As pointed out by Scott, Sharpe and Watson (2009), “[s]upporting a constant spending plan using a volatile investment policy is fundamentally flawed”. To earn $1 per year for 20 years, the life expectancy at 65 of a generic US individual, retirees need a security that pays $1 every year for that period. In technical terms, that instrument is a “bond ladder”, i.e. a basket of 20 pure discount bonds with annual maturity dates and a face value of $1, which we call the retirement bond. The fixed-income nature of that security makes it similar to a Treasury bond, up to the payment frequency, which is semi-annual in the case of sovereign bonds, and to differences in the timing of cash flows. Indeed, standard bonds pay coupons first and redeem the principal at maturity only, which creates a series of unequal cash flows, and the cash flows of a retirement bond are deferred until the retirement time because replacement income is not needed until then, while Treasuries pay coupons as of the issuance time. Exhibit 1 illustrates these differences. Of course, the retirement year and the frequency and duration of the payments are flexible characteristics of the retirement bond. The instrument can also accommodate indexation on the cost of living by taking the face values of the annual pure discount bonds to be , , …, , where is a fixed adjustment rate.

**Exhibit 1**: Cash flows of a bond ladder and a straight bond Vertical scale (in dollars) is arbitrary.] Maximum Withdrawal Rate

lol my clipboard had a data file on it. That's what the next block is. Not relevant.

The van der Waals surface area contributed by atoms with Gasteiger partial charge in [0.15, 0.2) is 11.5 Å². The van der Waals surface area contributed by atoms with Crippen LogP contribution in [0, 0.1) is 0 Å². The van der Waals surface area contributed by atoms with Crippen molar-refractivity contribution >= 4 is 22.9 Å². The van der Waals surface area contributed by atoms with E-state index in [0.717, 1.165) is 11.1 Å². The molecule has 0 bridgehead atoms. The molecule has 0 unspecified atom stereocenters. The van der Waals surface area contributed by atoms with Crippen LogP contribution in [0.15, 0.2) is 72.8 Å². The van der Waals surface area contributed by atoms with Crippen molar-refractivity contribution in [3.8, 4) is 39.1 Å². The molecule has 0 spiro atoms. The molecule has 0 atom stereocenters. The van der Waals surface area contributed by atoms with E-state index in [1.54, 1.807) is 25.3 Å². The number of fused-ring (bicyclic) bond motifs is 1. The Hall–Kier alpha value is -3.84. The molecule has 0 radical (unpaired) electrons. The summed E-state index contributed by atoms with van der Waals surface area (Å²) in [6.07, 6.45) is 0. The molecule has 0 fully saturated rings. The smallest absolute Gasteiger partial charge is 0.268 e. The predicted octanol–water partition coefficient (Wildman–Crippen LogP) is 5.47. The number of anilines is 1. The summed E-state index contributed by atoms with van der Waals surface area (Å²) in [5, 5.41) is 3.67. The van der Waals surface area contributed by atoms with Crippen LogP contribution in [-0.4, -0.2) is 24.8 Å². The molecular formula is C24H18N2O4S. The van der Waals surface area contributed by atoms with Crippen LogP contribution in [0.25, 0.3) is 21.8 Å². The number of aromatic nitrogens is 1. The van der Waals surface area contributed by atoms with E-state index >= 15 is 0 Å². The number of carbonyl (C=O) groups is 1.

*Vertical scale (in dollars) is arbitrary.*

In the absence of arbitrage opportunities, the bond price is the sum of future discounted cash flows, that is

where summation is over cash flow dates posterior to *t* and is the nominal zero-coupon yield of maturity . If the retirement time is conventionally denoted as time *0*, the number of bonds that a newly retired individual can purchase with the retirement nest egg is . It can be shown that, still in the absence of arbitrage opportunities, this quantity is the maximum annual income (possibly adjusted for the cost of living) that the individual can finance. Therefore, the ratio measures the purchasing power of savings in terms of replacement income, and the maximum withdrawal rate is . It is an increasing function of interest rates since the bond price is decreasing in rates.

Exhibit 2 plots the withdrawal rate from July 1981 to January 2022 together with the yield on Treasury bonds at 10-year constant maturity. The zero-coupon yields are obtained from Data Nasdaq, which publishes a zero-coupon yield curve estimated by the methodology of Gürkaynak, Sack and Wright (2007). The figure illustrates the impact of the cost-of-living adjustment, which decreases the maximum withdrawal rate since the individual must accept lower spending in the first years in exchange for growth in subsequent years. In January 2022, the adjusted rate is 4.91%, versus 6% if no adjustment is applied. But with the 2% growth rate, adjusted withdrawals dominate the unadjusted ones after the first 10 withdrawals since